The Conversation: Hawaii County Mayor-Elect on Big Island Issues
Big Island Mayor-elect Mitch Roth; Hawaii County Issues Recap; Reality Check: Worker's Covid Comp Denied; Malama Maunalua; Naming the Nihoa Snail
Big Island Mayor-elect Mitch Roth
Voters on the Big Island have chosen their next Mayor. Former prosecuting attorney Mitch Roth secured 57% of the county’s vote to edge out his opponent, businessman Ikaika Marzo. Roth will face a number of challenges as he prepares to assume the Mayoral seat including a battered economy, worsening homelessness, and questions over public land use - not to mention the ongoing Covid-19 pandemic. He spoke with The Conversation’s Harrison Patino about what he hopes to achieve in office.
Hawaii County Issues Recap
We continue to talk post election on the Big Island. Joining us is our regular contributor Sherry Bracken.
Reality Check: Hawaii Sherriffs on Track for National Accreditation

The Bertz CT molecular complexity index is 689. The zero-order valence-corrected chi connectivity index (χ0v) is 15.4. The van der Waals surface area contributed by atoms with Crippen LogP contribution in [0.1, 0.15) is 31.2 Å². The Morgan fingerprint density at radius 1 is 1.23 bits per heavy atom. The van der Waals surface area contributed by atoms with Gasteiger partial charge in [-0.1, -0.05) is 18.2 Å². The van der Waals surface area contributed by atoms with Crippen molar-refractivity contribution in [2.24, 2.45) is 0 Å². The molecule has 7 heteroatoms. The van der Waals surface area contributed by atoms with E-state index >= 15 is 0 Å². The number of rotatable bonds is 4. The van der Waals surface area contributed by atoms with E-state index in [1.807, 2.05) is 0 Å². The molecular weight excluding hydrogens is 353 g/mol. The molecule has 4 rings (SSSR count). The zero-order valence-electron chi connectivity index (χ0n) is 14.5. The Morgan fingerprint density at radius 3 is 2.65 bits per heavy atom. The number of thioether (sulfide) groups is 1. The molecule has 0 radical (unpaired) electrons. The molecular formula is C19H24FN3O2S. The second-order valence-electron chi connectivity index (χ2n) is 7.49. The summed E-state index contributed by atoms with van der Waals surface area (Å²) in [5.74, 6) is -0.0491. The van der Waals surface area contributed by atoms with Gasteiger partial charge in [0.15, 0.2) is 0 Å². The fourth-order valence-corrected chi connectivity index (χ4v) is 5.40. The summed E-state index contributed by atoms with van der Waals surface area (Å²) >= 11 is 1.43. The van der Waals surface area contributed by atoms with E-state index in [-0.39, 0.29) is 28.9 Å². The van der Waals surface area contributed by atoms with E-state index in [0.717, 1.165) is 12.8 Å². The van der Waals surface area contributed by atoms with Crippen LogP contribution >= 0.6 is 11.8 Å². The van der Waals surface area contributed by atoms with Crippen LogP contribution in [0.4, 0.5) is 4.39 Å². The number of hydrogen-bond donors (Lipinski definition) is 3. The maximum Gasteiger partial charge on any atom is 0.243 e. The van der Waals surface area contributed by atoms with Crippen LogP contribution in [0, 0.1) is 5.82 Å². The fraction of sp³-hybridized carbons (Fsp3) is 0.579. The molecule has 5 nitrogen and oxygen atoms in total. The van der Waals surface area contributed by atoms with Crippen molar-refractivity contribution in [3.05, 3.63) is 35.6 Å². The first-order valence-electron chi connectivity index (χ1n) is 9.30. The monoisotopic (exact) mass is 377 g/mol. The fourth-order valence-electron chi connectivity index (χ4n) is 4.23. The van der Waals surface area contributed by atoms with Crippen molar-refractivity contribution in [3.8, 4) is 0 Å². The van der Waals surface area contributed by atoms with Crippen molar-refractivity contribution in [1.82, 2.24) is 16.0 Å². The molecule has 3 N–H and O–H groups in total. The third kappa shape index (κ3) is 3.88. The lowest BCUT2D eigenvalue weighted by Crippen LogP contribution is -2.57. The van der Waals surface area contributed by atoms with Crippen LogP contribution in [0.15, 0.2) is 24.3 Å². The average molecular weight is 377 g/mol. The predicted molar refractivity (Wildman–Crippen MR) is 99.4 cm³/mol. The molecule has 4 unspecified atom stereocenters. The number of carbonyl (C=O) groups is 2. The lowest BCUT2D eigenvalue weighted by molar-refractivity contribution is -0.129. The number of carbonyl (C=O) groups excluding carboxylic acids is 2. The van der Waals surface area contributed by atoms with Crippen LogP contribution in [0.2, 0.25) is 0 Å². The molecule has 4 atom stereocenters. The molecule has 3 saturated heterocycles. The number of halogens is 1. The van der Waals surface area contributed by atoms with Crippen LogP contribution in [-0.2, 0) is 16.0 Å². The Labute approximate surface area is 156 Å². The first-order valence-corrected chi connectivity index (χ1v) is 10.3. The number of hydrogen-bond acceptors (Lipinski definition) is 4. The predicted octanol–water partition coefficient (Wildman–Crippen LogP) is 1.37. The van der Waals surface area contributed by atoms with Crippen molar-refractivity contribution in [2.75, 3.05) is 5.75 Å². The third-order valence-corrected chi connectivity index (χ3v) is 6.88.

It’s now time for the Reality Check with our partners at Honolulu Civil Beat reporter Blaze Lovell has a story about progress being made in training our state sheriffs.
Throughout the COVID-19 crisis, you’ve heard stories of sea life returning to Hawaii’s nearshore waters as fewer humans play in the water. One example is Oahu’s Hanauma Bay, where researchers have seen fish return.
But Maunalua results may be different at nextdoor Maunalua Bay, which stretches 6 miles from Portlock to Black Point. Above the bay is home to 60,000 people - and their runoff ends up in the bay. Doug Harper is the executive director of Malama Maunalua. The group was founded in 2005 by longtime community members who had seen the bay degrade during their lifetimes. Harper spoke with The Conversation’s Jason Ubay about the study.
Naming the Nihoa Snail
Today we throw the spotlight on a Native Hawaiian snail that was previously thought to be extinct. It turns out that the family of mollusks didn’t even have a name. But scientists at the Bishop Museum worked to fix that naming the snail for someone who has long studied them. We talked to Norine Yeung, the mollusk curator at the Bishop Museum as well as Kenneth Hayes head of the Pacific Center for Mollusk Biodiversity which stores genetic material for specimens found across the Pacific.